everyday

[adj. ev-ree-dey; n. ev-ree-dey]
adjective
1.
of or pertaining to every day; daily: an everyday occurrence.
2.
of or for ordinary days, as contrasted with Sundays, holidays, or special occasions: everyday clothes.
3.
such as is met with every day; ordinary; commonplace: a placid, everyday scene.
noun
4.
the routine or ordinary day or occasion: We use inexpensive plates for everyday.

Origin:
1325–75; Middle English everydayes. See every, day

everydayness, noun


2, 3. workday, common, usual.
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Based on the Random House Dictionary, © Random House, Inc. 2014.
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World English Dictionary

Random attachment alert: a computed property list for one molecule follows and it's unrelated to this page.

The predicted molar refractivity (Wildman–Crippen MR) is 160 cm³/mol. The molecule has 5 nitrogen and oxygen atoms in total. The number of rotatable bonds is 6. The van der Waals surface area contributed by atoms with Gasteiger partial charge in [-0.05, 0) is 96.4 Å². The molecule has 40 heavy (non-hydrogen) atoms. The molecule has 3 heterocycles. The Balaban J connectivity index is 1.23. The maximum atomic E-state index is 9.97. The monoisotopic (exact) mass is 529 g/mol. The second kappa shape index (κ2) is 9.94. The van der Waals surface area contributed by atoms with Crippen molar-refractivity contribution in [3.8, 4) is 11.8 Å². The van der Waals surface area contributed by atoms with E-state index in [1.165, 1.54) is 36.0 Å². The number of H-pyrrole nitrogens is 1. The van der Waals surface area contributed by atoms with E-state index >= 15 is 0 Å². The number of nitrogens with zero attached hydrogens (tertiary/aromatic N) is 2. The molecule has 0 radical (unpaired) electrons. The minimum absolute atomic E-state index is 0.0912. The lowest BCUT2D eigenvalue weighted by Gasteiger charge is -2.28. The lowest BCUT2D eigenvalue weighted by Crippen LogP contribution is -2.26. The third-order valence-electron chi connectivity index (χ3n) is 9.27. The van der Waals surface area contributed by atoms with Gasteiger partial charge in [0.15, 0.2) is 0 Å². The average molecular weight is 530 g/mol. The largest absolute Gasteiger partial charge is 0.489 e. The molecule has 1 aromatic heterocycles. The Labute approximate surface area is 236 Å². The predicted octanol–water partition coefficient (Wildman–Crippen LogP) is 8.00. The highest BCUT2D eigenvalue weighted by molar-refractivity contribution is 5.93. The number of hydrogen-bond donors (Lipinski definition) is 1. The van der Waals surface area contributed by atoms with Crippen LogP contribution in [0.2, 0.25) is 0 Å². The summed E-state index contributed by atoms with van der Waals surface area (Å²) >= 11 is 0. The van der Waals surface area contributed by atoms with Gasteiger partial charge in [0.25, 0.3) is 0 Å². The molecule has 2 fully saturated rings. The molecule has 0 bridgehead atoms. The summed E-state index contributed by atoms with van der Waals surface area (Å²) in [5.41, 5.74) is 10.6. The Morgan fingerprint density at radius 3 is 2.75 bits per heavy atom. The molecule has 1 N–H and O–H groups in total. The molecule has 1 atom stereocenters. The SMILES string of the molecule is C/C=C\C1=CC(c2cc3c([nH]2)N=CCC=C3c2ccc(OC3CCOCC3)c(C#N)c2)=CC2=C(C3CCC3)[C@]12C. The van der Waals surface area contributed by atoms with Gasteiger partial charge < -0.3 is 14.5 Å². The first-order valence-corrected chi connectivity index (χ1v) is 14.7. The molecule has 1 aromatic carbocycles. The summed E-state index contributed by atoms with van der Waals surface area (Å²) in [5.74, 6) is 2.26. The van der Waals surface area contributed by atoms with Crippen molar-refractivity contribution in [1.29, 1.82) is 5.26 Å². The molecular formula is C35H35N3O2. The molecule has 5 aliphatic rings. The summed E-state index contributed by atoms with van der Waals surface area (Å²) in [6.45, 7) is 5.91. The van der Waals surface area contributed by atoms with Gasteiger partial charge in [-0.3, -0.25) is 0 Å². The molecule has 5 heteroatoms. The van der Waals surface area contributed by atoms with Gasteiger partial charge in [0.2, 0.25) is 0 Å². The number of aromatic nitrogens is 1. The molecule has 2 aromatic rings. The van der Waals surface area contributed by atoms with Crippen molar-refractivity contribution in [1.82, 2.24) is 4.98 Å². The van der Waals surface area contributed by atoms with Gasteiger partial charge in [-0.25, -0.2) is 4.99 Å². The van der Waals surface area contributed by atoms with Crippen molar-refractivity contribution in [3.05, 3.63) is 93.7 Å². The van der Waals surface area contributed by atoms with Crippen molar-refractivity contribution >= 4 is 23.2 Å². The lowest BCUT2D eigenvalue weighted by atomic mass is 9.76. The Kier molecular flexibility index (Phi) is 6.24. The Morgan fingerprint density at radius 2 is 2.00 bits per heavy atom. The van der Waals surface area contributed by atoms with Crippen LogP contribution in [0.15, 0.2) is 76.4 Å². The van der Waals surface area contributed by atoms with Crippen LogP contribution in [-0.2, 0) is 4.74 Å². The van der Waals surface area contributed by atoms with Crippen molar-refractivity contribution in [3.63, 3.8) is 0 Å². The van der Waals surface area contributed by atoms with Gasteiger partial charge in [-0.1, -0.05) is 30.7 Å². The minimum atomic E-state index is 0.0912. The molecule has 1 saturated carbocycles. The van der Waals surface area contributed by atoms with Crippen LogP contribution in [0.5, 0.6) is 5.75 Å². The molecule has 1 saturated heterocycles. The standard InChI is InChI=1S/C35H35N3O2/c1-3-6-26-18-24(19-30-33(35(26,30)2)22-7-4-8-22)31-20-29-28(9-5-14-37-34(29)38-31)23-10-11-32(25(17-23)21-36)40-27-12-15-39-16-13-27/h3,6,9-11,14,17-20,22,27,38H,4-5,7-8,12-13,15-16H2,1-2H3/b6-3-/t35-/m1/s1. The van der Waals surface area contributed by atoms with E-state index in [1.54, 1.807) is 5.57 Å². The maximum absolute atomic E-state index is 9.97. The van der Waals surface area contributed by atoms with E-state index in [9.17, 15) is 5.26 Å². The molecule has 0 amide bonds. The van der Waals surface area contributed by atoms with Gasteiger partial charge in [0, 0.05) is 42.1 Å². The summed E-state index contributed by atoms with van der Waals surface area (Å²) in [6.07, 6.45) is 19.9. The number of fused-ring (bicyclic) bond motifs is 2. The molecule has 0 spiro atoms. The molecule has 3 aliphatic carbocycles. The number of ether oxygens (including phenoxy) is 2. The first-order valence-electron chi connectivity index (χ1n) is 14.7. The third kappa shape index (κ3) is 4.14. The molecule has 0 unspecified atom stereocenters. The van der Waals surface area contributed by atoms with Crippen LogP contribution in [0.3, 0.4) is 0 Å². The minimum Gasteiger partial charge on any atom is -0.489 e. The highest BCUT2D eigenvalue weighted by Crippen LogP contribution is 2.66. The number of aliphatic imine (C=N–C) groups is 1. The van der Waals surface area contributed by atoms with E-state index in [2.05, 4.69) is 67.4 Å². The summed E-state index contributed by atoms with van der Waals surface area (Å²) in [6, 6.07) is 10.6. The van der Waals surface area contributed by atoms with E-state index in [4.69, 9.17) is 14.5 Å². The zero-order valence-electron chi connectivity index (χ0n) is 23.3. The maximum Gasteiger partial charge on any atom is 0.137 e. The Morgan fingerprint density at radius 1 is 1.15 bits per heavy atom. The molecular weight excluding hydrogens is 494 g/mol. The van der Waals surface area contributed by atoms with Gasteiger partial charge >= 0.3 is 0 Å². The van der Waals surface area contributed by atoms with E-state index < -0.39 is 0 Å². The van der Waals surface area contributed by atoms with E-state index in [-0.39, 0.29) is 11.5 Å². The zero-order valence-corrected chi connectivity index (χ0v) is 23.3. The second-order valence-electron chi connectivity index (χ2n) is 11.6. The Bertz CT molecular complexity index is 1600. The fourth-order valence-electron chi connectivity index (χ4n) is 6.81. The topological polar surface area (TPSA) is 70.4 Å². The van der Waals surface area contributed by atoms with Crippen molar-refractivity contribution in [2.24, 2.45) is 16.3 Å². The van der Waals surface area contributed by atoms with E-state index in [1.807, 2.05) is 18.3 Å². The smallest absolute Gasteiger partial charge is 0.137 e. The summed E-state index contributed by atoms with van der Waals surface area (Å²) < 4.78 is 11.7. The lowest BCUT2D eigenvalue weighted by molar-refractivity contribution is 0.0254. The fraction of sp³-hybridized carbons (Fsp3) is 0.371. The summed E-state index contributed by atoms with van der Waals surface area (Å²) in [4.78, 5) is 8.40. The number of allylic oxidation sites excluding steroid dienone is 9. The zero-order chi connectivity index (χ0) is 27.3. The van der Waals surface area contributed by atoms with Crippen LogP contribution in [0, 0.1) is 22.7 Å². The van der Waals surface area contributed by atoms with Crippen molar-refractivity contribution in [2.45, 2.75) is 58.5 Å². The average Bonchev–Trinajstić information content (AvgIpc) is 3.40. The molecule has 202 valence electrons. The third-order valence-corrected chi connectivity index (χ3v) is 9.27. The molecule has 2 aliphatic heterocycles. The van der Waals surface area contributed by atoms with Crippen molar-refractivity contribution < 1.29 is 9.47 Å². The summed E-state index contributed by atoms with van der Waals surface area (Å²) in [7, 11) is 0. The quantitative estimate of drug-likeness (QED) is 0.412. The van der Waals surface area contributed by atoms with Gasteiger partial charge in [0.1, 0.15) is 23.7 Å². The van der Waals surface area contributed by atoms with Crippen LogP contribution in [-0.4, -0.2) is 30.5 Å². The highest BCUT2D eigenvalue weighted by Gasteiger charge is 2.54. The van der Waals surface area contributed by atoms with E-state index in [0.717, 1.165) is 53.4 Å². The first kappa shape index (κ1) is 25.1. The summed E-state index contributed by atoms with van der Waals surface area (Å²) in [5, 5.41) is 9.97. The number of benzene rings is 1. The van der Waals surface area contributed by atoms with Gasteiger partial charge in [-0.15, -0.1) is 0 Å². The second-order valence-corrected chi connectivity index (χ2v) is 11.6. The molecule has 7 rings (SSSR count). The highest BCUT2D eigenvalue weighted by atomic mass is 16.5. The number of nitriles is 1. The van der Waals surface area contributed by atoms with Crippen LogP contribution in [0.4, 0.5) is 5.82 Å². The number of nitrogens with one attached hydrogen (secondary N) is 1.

everyday (ˈɛvrɪˌdeɪ)
 
adj
1.  happening each day; daily
2.  commonplace or usual; ordinary
3.  suitable for or used on ordinary days as distinct from Sundays or special days

Collins English Dictionary - Complete & Unabridged 10th Edition
2009 © William Collins Sons & Co. Ltd. 1979, 1986 © HarperCollins
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Etymonline
Word Origin & History

everyday
1630s, "worn on ordinary days," as opposed to Sundays or high days, from every + day; extended sense of "to be met with every day, common" is from 1763.
Online Etymology Dictionary, © 2010 Douglas Harper
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Example sentences
Discover a new indulgence every day this month with these oh-so-Western treats.
There is a growing consensus that the situation is dire-and looking bleaker
  every day.
She began laying eggs nearly every day under the general's cot.
Every day of his life, he has said, he has to prove himself over again.
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